“By 1918 everyone under the age of forty was in a bad temper with his elder…there was among the young, a curious hatred of “old men”. The dominance of “old men” was held to be responsible for every evil known to humanity”
The easiest path for an individual to take when faced with a suboptimal set of circumstances is to shift the blame, or burden, to another party. For anyone that has been part of a team, be it a sports team or any group of people striving towards an individual goal, what sets a good team apart from a bad team is that the individuals therein do not shirk from responsibility or duty – they seek it and thrive as a result.
Lately Keith has been constantly highlighting the (wit and) wisdom one of the great American winners of recent times – Vince Lombardi. During a time of political and economic turmoil, the philosophies of leaders like Lombardi are far more likely to lead us out of the situation we face than those currently holding court in Washington D.C.
“Old men” being hated in 1918 sounds quite similar to “old men” being hated in 2011. The hatred of 2011, in my imagination, is not aimed solely at men of a certain age – I hope to become an old man one day – rather, it is aimed at men, typically old, that are stuck in old methodologies that have failed time and again.
Rather than stopping, rethinking, reworking, and evolving, “old men” in 2011 simply press replay all the while expecting a new outcome. Political and economic dogma is what is drawing ire among voters and market participants.
Yesterday rumors that the most recent of the “old men” to head up the Federal Reserve in this country, Ben Bernanke, will start a fresh round of stimulus may have prevented the longest slump in performance of the Dow average since 1978; the Dow had fallen for eight consecutive days on the back of growing concern that the U.S. economy may slow further and that the $1.07 trillion in lost market value from American equities over the eight-day slump could begin to negatively impact consumer spending.
History shows that “Old Men” in the financial industry have generally been put out to pasture by fresher, more original and adaptive players. It is Hedgeye’s view that dogma and opacity will be exposed, real-time, in the finance world of tomorrow. Whether it is via Twitter or another medium, the hatred of “Old Men”, and the conventions of their era, is driving the debate into the open. In the research world, that is where Hedgeye is positioning itself.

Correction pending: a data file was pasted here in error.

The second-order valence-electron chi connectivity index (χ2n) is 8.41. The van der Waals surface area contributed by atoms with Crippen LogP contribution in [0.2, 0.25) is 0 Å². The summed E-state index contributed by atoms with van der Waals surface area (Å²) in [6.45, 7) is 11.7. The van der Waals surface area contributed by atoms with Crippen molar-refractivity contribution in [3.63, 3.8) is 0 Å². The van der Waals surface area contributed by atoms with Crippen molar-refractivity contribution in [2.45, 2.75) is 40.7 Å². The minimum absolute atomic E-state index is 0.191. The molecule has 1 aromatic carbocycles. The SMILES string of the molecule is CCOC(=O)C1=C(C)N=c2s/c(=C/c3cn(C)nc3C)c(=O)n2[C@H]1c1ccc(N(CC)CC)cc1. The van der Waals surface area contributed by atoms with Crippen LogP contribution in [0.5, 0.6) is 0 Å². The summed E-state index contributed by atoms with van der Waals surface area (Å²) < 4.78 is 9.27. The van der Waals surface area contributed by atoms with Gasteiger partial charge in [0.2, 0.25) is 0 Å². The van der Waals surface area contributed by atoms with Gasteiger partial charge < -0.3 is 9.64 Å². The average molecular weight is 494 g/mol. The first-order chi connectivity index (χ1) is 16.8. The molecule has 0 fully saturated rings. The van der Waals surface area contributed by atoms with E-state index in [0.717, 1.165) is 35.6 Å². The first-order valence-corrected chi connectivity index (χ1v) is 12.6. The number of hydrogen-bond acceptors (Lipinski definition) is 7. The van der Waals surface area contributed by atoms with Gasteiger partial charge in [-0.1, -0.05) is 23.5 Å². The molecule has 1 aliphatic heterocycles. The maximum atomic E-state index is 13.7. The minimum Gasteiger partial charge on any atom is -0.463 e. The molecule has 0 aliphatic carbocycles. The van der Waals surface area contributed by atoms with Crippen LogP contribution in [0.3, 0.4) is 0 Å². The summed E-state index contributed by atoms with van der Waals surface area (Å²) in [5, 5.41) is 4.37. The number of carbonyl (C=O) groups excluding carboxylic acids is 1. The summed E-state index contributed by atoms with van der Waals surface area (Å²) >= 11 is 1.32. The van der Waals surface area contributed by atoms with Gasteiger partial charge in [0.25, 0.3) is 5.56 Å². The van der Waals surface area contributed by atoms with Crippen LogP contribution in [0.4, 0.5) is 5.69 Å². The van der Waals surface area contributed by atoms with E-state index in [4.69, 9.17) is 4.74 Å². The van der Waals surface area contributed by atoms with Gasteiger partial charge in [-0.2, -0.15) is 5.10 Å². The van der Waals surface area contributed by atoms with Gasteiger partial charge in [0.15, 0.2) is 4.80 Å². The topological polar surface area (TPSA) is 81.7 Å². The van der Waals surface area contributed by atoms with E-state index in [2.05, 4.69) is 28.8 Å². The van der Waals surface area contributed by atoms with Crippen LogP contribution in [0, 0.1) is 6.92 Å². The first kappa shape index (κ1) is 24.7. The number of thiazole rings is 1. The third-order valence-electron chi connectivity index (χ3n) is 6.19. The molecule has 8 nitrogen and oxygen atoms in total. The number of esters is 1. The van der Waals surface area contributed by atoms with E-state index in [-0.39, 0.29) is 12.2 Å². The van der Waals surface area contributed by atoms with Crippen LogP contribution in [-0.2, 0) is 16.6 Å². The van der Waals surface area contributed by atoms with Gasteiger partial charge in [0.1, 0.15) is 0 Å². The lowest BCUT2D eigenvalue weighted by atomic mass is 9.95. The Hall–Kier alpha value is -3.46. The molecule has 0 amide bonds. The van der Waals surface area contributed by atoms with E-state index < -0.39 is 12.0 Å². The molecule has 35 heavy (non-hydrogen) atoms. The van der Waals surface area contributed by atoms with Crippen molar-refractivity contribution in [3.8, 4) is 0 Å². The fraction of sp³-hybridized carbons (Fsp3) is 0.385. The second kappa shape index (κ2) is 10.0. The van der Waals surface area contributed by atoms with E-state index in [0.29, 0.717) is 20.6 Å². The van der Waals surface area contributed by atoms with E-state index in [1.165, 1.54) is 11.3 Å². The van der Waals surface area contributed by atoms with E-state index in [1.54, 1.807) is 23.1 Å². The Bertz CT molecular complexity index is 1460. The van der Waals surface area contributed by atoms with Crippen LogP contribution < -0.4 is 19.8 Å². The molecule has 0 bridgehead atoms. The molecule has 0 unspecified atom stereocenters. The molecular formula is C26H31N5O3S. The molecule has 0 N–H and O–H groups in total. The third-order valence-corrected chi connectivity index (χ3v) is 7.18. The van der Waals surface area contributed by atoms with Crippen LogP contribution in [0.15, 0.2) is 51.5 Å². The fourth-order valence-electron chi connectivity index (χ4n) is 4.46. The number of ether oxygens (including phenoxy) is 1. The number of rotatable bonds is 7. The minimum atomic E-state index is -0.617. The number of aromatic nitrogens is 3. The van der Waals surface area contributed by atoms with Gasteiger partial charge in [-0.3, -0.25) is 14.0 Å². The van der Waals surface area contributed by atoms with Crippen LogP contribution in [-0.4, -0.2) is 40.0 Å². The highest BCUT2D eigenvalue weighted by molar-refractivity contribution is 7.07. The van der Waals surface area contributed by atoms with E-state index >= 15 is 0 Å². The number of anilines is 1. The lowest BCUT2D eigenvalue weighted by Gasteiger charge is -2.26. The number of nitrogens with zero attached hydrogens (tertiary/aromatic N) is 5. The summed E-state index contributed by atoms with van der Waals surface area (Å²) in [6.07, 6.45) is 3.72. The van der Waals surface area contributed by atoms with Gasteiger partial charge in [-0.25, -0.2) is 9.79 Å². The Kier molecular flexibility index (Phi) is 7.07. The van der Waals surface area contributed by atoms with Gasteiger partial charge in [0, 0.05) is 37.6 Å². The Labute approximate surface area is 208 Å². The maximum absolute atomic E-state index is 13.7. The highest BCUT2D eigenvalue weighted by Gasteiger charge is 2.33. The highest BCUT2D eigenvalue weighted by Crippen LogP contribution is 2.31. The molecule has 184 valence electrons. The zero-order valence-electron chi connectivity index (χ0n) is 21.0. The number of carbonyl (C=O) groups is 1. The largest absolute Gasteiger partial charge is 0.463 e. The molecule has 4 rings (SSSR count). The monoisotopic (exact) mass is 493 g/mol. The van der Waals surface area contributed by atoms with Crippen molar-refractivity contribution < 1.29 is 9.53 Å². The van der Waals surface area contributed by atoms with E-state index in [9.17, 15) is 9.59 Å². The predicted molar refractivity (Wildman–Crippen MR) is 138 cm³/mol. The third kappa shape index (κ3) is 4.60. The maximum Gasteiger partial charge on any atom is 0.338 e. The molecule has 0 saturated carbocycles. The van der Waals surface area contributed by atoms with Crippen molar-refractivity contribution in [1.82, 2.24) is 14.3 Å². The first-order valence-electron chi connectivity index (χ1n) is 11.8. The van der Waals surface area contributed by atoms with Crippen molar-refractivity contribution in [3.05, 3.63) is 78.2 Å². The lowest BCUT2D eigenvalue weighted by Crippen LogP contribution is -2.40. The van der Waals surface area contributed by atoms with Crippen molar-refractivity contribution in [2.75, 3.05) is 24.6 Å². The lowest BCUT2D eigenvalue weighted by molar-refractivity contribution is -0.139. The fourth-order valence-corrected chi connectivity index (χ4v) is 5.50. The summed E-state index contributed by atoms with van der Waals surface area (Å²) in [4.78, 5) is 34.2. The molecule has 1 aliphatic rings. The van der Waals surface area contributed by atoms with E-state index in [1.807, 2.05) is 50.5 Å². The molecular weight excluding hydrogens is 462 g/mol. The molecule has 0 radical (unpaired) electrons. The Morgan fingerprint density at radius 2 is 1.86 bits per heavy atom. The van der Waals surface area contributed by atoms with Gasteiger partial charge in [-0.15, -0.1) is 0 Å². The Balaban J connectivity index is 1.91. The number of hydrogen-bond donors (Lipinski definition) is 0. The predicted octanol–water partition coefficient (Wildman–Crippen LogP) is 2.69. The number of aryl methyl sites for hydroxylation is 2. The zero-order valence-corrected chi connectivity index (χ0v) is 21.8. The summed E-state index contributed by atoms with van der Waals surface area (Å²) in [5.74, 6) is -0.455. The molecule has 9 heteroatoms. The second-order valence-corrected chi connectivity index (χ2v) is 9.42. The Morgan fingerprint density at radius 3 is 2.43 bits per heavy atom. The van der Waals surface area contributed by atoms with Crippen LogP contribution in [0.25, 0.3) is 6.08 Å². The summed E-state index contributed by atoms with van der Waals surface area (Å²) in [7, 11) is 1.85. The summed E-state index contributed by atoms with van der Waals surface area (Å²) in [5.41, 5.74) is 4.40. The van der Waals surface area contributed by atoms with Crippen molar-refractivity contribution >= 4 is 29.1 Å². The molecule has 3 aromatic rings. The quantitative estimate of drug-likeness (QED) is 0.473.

The hedge fund industry is also changing. It always has. The book “More Money Than God”, by Sebastian Mallaby chronicles the history of a small group of people that shaped the hedge fund industry. From the creator of “hedged” funds, Alfred Winslow Jones, to George Soros, the professional longevity of each character was largely defined by his ability to stop and rethink. Jones did not adapt and so his protégés abandoned his firm upon realizing that the fund’s successes were down to them and not Jones.
Soros, having studied the philosophy of Karl Popper at LSE in the middle of the twentieth century, held firm the belief that humans simply cannot know the truth. He then developed this own idea of how markets work, building off the thoughts of Popper, called the Theory of Reflexivity. The development of this theory enabled Soros to retire as a hedge fund manager with his abilities as an investor almost never questioned, nor deemed out of date, by his peers. In terms of managing money, specifically, Soros may now be a man of a certain age but he never allowed himself to be one of the “Old Men”.
What’s clear at this point is that the bad team of “Old Men” in Washington is spending the majority of its time apportioning blame and jostling for media limelight. The signs of Americans’ hatred for these “Old Men” are everywhere to see: consumer confidence, the stock market, 45.75 million people on food stamps (no double-dip for these folks, just one long downturn). The number of people receiving food stamps increased 12%, year-over-year, in May 2011. Alabama is the state that saw the largest increase at 120%.
Our troubles are causing the “Old Men” abroad to respond because it is starting to hurt other economies too. Japan is following Switzerland in intervening in the currency markets as the currencies’ “safe haven” status could hurt their respective economies. Europe is constantly on edge, fearful of contagion, and ready at a moment’s notice to extend further bailouts to periphery nations.
Blaming “Old Men” won’t fix any problems in the financial system, nor will it fix any problems in Washington D.C. Leaders stepping forward to enact change for the better have to have the courage to do so.
That is what Hedgeye is attempting to do in our small part of the world and our clients, critics, and supporters help us sustain our efforts. Globally, governments are being overrun by dogmatic “Old Men” eager to get, and stay, in office.
Irrespective of the performance of the S&P 500, the fortunes of Main Street America have not been improved over the past two years; some new ideas are needed.
Function in disaster; finish in style